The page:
Like many Computing curricula around the world, the English National Curriculum emphasises the importance of teaching Computing through a range of content so that pupils can express themselves and develop their ideas using digital tools. Our ‘Teaching Approach’ project builds on research grounded in sociocultural learning theories that suggest teaching approaches that encourage collaboration and use a variety of contexts can make Computing a more inclusive subject for all learners. Within this project, we are running three different interventions, each with learners of different ages.
Evidence indicates that gender stereotypes around Computing develop early (1). Therefore we designed a trial — the first of its kind in England — to explore a storytelling approach for teaching Computing with younger children (6- to 7-year-olds). A small body of research suggests that using storytelling as a learning context for Computing can be engaging for both boys and girls. Research results indicate that:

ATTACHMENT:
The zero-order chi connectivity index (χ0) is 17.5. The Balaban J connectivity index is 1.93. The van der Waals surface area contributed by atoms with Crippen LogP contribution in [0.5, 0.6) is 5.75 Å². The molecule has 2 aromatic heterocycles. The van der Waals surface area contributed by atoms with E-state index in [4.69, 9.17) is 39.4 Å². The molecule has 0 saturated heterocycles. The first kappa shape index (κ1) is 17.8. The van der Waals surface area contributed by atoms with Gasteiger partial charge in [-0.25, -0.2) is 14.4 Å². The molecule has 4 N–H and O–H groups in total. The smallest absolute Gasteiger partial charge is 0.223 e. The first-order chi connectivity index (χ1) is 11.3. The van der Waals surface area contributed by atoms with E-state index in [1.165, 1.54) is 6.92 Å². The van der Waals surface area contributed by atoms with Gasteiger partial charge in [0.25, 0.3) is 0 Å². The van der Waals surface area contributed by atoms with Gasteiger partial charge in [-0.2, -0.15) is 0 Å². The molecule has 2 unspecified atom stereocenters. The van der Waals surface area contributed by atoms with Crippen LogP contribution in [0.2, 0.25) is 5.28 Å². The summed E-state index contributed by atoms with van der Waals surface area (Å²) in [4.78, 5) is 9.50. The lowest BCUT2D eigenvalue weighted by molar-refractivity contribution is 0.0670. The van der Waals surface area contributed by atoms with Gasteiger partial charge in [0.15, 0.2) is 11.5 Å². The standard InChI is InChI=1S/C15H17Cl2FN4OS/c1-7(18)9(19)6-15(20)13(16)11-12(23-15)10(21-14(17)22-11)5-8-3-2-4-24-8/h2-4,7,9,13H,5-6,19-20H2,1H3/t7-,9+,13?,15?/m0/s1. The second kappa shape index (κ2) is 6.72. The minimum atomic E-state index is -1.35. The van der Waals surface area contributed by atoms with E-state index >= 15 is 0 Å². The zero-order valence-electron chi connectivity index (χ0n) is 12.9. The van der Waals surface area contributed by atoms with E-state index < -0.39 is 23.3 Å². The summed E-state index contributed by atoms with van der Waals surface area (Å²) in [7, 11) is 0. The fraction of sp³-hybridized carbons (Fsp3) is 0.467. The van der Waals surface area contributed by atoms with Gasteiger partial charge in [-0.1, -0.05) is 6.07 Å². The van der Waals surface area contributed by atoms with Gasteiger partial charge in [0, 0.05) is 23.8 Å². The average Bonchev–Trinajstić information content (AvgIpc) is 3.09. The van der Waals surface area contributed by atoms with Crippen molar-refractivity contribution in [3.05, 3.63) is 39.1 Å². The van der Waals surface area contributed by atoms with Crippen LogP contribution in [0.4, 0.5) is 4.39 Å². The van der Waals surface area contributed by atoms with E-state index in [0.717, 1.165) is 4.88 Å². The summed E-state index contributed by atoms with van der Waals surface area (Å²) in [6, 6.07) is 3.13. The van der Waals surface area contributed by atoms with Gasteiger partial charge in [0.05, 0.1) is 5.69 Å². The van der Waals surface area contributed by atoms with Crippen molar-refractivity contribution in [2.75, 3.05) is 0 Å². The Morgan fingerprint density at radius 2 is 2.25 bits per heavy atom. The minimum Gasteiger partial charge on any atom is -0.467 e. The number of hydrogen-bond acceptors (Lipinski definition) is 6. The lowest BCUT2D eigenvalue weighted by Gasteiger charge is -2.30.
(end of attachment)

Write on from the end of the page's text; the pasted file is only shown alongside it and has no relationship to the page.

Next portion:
Teaching computing through storytelling and story-writing is effective for motivating 11- to 14-year-old girls to learn programming
Children who write computer programs to tell stories see Computing as a subject that is equally as easy or difficult for both boys and girls
In a non-formal learning space, primary-aged girls are more likely to choose a storybook beginner electronics activity rather than open-ended beginner electronics free play
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